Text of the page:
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North Korea mobilizes factory workers to make giant propaganda slogan signs

Visitors bowing for North Korean leaders Kim Il-sung and Kim Jong-il on Mansudae (Mansu Hill) in Pyongyang, North Korea.(Bjørn Christian Tørrissen - http://bjornfree.com/kim / Released)
June 09, 2019
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This article was originally published by Radio Free Asia and is reprinted with permission.

North Korea is mobilizing factory workers to produce giant propaganda slogan signs nationwide, sources say.

The signs, often a fixture near North Korean monuments, workplaces, and other high-traffic locations, urge citizens to work harder or do better to advance the goals of the “Republic”.

According to RFA sources, the regime has been sending workers to special construction sites for extra-large panels since the middle of last month. The panels under construction are intended to idolize Kim Jong Un and his father and grandfather, former North Korean leaders Kim Il Sung and Kim Jong Il.

“A competition has begun nationwide to see who can build the best slogan panels,” said a source from North Hamgyong province in an interview with RFA’s Korean Service on May 25.

“The Central Committee [of the Korean Workers’ Party] gave orders in the middle of [May] to install large slogan panels in major cities, so the provincial party committee began to produce slogan panels by mobilizing all the factory [workers] in the province,” said the source.

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The source said the exact guidelines regarding the installation of the panels were disseminated when the provincial government committee held a meeting of high-ranking officials of companies in North Hamgyong.

“As a result [of the meeting], Rason city decided to build an 18-syllable slogan near the Sungri Chemical Complex.  They will install the slogan panels every 100 meters and the total project will be about 2,000 meters in length,” the source said.

The Korean writing system, known as Hangul, or Chosongul in North Korea, has been described by linguists as an alphabetic syllabary. Consonants and vowels are organized into syllabic blocks. In terms of the Rason project, that means 18 individual panels will be made, with one syllable of the slogan written on each.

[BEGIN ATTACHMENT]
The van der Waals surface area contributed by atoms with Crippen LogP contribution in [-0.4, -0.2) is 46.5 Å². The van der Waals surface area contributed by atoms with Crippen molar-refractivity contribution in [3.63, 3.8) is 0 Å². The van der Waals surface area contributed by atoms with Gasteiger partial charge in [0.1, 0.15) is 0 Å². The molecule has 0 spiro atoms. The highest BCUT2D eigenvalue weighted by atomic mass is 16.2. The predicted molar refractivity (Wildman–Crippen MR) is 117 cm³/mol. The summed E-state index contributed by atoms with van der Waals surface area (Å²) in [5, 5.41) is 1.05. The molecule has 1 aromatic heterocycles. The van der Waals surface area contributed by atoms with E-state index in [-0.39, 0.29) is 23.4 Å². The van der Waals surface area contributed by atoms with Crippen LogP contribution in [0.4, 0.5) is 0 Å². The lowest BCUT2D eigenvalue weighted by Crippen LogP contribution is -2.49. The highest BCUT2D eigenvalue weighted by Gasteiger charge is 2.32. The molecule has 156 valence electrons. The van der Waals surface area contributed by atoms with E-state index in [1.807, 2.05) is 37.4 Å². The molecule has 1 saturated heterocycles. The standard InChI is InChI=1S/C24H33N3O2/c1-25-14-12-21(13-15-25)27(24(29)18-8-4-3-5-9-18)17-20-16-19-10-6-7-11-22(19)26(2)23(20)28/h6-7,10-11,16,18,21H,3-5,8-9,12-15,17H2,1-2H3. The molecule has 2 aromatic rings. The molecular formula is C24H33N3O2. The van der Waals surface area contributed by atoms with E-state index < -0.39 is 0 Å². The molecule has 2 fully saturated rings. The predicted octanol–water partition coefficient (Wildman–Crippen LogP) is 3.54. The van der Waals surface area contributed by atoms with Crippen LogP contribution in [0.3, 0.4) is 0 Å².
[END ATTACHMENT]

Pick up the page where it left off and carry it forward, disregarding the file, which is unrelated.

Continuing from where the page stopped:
“[Each panel] is a large rectangular [concrete] structure, measuring 2.5 meters wide and 4 meters long.”

The source explained that each region will have different slogans, and plans for their construction are underway.

“Some factories have been designated to make 12 or 14 concrete structures, so it seems like there will be different slogans regionally. It is not known yet what the new slogan will be, but it is expected to idolize the Kim family, including Kim Jong Un, and to push ‘the five year strategic goal of national economic development’ for next year,” said the source.

A second source, also from North Hamgyong, said the campaign to install propaganda slogan structures echoes a policy enacted by the government during a time when the country was under great duress.

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“They installed these panels in the mid-1990s during the North Korean famine, and they’re doing it again. They ordered that the panels be installed along the mountains, fields and rivers so that we can see them clearly from far away,” said the second source.

“There was mass starvation caused by food shortages when Kim Jong Il was in power, so the first thing the party did was to set up large slogan panels everywhere. They installed slogan panels across the whole country with themes of protecting the country’s system and the Kim family across the country,” the second source said.

The second source recalled some of the slogans he saw during that period.

“10 million-ri  following the party, 10 million-ri following the leader,” read one. Ri is a unit of measurement equal to about 4 kilometers. “If we go a thousand ri, there will be 10,000-ri of happiness,” read another.

“Let’s all smile even though we travel a difficult road,” read a third, according to the second source.

“The slogans in the past sounded grand, but they did nothing to change the lives of North Korean residents at all,” the second source said.

“The slogans this time will probably emphasize the unity of the people by protecting Kim Jong Un and the regime and by overcoming the U.S. sanctions,” the second source said.

The sanctions are aimed at depriving Pyongyang of resources and cash that could be channeled into its nuclear program have made living conditions in many parts of the country difficult.

“Currently, organizations and factories have started to collect the money to produce the slogan panels from workers, and they called on the military to work on installing the panels day and night,” the second source said.

“The authorities must know that large slogan panels will do nothing to neutralize U.S. and international sanctions, nor will they improve people’s lives. North Korean residents are also well aware of that.”

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